Powers Vol. 2 #5 (Brian Michael Bendis/Michael Avon Oeming, Marvel/Icon)
The relaunch really has invigorated this book, and this issue does a great job showing how much Walker cares for Pilgrim as he tears the town apart looking for her. The ending is a great shocker, although I question the long-term ramifications of giving Pilgrim powers, since this book was always about how normal people dealt with superheroes. But I trust Bendis to take it somewhere interesting, and this book has always shaken things up and kept readers on their toes, anyway. It definitely has me really looking forward to the next issue for the first time in a while.
Savage Dragon #118 (Erik Larsen, Image)
It's hard to believe that I have been reading this same book, by the same guy, since I was 12 years old. Sometimes I think that's the only reason I'm still reading it, as Larsen's plotting and dialogue is so hokey and old-school sometimes that it's just too much for me to take. Last issue had some nice humor with the romance comics-style narration from She-Dragon, but this issue it's back to punching and kicking, which is, of course, what Larsen does best. I'm curious to see where he's going with the whole Dragon for president subplot, though, and next issue promises an appearance from Dubya, and, given Larsen's reputation, it's likely Dragon will be kicking the shit out of him.
Secret War #3 (Brian Michael Bendis/Gabriele Dell'Otto, Marvel)
I haven't been reading Bendis' destruction of the Avengers, but from what I heard it seems that this book is a far better example of how he should be handling a big superhero crossover. We've got the big guns (Wolverine, Captain America, Spider-Man, Daredevil), but we've also got characterization that makes sense, an intriguing story that builds on rather than tears down Marvel continuity, and my favorite part of Bendis' Marvel work, appearances from totally obscure characters (the female Dr. Octopus?!) that he somehow makes interesting. Dell'Otto's painted artwork is sometimes a little stiff, but it's mostly very pretty. Maybe it's because I spent my formative years reading stuff like The Infinity Gauntlet, but I'm a sucker for a sweeping crossover when it's done right. This is done right.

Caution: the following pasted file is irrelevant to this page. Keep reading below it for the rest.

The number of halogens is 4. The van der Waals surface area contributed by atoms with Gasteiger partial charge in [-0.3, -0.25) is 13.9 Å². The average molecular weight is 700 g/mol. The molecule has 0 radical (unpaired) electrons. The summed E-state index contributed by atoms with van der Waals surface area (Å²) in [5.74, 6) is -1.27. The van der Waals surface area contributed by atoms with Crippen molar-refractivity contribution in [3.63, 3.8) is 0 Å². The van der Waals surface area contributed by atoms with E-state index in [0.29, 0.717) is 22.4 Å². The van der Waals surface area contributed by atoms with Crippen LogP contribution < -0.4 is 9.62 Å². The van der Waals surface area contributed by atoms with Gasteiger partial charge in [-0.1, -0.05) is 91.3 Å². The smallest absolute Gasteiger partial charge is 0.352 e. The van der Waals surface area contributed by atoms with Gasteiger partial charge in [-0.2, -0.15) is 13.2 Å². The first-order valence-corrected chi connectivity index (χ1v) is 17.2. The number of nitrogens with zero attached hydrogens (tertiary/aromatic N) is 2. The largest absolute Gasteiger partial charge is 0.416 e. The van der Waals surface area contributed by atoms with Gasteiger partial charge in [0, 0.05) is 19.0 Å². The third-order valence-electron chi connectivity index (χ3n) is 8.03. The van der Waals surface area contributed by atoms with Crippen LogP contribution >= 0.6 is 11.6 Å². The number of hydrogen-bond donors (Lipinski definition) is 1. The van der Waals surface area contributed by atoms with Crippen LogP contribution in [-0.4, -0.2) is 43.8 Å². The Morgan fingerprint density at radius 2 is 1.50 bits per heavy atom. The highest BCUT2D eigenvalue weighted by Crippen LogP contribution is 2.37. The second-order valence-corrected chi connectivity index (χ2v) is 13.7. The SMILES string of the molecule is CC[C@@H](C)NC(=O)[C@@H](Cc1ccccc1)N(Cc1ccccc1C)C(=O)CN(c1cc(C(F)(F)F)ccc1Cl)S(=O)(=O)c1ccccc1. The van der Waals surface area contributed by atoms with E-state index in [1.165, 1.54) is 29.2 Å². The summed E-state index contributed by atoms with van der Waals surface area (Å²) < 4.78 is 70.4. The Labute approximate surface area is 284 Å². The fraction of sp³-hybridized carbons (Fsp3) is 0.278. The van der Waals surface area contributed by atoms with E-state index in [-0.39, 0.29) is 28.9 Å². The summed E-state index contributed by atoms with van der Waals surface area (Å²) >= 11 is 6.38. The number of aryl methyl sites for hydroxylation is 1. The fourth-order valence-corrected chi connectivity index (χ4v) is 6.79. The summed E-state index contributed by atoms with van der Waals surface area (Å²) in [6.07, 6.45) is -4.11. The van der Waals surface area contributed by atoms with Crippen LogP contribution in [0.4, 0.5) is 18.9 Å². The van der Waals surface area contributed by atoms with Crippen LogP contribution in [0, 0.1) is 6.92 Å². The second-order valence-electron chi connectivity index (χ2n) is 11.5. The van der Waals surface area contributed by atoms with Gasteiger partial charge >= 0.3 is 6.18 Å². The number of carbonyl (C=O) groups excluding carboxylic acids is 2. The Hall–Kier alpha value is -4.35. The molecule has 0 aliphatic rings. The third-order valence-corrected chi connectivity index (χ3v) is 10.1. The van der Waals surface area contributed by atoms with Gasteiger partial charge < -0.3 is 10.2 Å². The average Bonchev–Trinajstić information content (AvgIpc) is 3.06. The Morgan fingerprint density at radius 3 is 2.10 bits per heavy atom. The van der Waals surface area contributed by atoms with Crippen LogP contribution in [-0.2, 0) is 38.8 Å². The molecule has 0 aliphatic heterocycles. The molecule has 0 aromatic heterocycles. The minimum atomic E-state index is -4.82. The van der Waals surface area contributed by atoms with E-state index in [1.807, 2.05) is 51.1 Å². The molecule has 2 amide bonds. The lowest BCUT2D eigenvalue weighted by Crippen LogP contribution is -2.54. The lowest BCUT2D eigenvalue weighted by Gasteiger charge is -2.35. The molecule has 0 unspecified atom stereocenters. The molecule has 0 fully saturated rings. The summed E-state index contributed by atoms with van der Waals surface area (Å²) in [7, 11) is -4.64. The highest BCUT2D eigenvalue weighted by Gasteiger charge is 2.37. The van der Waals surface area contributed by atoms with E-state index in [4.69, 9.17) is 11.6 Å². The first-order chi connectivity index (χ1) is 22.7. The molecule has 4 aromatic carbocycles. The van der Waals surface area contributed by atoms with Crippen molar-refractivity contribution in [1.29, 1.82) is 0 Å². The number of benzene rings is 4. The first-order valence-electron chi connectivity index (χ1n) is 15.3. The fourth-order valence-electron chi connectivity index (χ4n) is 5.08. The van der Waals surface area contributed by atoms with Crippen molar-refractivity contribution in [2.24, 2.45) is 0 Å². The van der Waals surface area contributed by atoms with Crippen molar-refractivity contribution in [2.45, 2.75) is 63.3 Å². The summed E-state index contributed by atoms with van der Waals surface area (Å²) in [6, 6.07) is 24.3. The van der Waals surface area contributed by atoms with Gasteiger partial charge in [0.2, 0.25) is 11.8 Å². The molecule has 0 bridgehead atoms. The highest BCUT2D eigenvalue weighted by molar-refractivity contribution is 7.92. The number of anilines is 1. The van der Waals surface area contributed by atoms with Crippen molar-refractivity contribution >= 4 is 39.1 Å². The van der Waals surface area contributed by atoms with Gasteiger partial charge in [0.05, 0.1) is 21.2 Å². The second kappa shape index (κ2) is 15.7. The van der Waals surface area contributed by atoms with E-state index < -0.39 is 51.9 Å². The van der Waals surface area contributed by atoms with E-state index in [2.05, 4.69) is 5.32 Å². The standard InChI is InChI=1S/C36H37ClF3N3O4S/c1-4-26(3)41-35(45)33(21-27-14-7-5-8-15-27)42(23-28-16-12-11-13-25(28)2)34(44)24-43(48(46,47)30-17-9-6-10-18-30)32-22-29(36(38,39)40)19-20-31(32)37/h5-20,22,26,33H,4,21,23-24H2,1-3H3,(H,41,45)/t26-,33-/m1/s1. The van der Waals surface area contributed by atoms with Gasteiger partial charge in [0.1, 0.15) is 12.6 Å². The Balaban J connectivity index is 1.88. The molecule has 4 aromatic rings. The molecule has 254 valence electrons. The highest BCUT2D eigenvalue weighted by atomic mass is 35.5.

Ultimate Nightmare #3 (Warren Ellis/Steve Epting, Marvel)
This one, however, is not. I've tried to be supportive of Ellis' "year of whoredom" projects, but I get the distinct impression that he's running on autopilot and laughing all the way to the bank. I bailed on Ultimate Fantastic Four after two issues, and I'm only sticking with this one because I don't like quitting mini-series halfway through. I won't however, be buying Ultimate Secret, and the Iron Man preview on Newsarama didn't exactly get me excited for that one, either. I'll be saving my money for Ocean and Desolation Jones and the things that Ellis obviously gives a shit about. Something finally happens in this issue, but it's not interesting, we still don't know what the hell the point is, and I don't care enough to bother going any further into it. Not worth your time, or mine.
X-Men: The End #4 (Chris Claremont/Sean Chen, Marvel)
Despite my total disinterest in everything Claremont is doing in Uncanny X-Men right now, I enjoyed the first few issues of this series. Maybe it was my weakness for sweeping crossovers (see above), maybe it was Sean Chen's beautiful, detailed art, maybe it was just a little bit of joy that Claremont didn't completely ignore every character and plotline he didn't write himself. Whatever it was, it's gone, and this issue all I noticed was everything that bugs me about Claremont's writing these days. Plots picked up and then dropped, characters introduced with no explanation, clunky dialogue, over-narration, etc. This issue forgets all about the ongoing story to focus on the death of a bunch of X-Force characters. While I'm glad that Claremont is taking advantage of the "End" format to do some damage, we did not need a whole issue devoted to the deaths of people like Feral and Warpath. I mean, really. To say nothing of the fact that he offs Apocalypse in like two panels, which is completely ludicrous given how powerful the guy is supposed to be, and also thematically stupid considering how important an antagonist he's been for the X-Men for years. I don't want to get any further into fanboyish, nitpicky problems, but suffice it to say I will be buying all 18 fucking issues of this series, and no doubt cursing myself the entire time for doing so.